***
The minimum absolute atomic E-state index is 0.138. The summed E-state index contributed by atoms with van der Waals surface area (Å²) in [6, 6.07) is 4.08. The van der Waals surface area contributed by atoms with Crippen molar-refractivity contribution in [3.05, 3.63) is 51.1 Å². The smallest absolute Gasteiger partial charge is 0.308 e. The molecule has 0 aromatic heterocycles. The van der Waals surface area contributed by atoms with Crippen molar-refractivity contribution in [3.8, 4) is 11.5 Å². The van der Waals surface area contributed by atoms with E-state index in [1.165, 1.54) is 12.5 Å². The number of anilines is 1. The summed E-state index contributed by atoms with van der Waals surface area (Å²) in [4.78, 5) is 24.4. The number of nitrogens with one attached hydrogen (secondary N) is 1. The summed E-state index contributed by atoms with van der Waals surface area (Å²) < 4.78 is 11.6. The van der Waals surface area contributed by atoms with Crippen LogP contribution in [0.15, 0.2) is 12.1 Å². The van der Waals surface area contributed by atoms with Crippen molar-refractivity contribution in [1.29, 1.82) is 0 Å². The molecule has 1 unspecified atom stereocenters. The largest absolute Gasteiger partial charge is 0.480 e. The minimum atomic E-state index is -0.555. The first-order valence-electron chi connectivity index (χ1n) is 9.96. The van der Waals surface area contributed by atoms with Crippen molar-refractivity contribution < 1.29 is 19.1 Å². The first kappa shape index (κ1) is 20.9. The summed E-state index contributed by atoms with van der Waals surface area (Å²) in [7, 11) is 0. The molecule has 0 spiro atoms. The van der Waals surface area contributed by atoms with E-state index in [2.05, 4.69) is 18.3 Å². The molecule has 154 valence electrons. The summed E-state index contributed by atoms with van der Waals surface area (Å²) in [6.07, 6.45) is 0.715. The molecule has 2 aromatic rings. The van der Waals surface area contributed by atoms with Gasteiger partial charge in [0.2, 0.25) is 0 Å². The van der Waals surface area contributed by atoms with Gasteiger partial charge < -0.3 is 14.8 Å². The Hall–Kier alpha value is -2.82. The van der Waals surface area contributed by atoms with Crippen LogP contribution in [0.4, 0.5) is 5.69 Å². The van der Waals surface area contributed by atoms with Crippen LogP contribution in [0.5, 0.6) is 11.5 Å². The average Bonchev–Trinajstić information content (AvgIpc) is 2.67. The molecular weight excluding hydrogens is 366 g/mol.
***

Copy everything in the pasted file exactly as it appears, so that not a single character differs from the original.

The minimum absolute atomic E-state index is 0.138. The summed E-state index contributed by atoms with van der Waals surface area (Å²) in [6, 6.07) is 4.08. The van der Waals surface area contributed by atoms with Crippen molar-refractivity contribution in [3.05, 3.63) is 51.1 Å². The smallest absolute Gasteiger partial charge is 0.308 e. The molecule has 0 aromatic heterocycles. The van der Waals surface area contributed by atoms with Crippen molar-refractivity contribution in [3.8, 4) is 11.5 Å². The van der Waals surface area contributed by atoms with E-state index in [1.165, 1.54) is 12.5 Å². The number of anilines is 1. The summed E-state index contributed by atoms with van der Waals surface area (Å²) in [4.78, 5) is 24.4. The number of nitrogens with one attached hydrogen (secondary N) is 1. The summed E-state index contributed by atoms with van der Waals surface area (Å²) < 4.78 is 11.6. The van der Waals surface area contributed by atoms with Crippen LogP contribution in [0.15, 0.2) is 12.1 Å². The van der Waals surface area contributed by atoms with Crippen molar-refractivity contribution in [1.29, 1.82) is 0 Å². The molecule has 1 unspecified atom stereocenters. The largest absolute Gasteiger partial charge is 0.480 e. The minimum atomic E-state index is -0.555. The first-order valence-electron chi connectivity index (χ1n) is 9.96. The van der Waals surface area contributed by atoms with Crippen molar-refractivity contribution < 1.29 is 19.1 Å². The first kappa shape index (κ1) is 20.9. The summed E-state index contributed by atoms with van der Waals surface area (Å²) in [7, 11) is 0. The molecule has 0 spiro atoms. The van der Waals surface area contributed by atoms with E-state index in [2.05, 4.69) is 18.3 Å². The molecule has 154 valence electrons. The summed E-state index contributed by atoms with van der Waals surface area (Å²) in [6.07, 6.45) is 0.715. The molecule has 2 aromatic rings. The van der Waals surface area contributed by atoms with Gasteiger partial charge in [0.2, 0.25) is 0 Å². The van der Waals surface area contributed by atoms with Gasteiger partial charge < -0.3 is 14.8 Å². The Hall–Kier alpha value is -2.82. The van der Waals surface area contributed by atoms with Crippen LogP contribution in [0.4, 0.5) is 5.69 Å². The van der Waals surface area contributed by atoms with Crippen LogP contribution in [0.5, 0.6) is 11.5 Å². The average Bonchev–Trinajstić information content (AvgIpc) is 2.67. The molecular weight excluding hydrogens is 366 g/mol.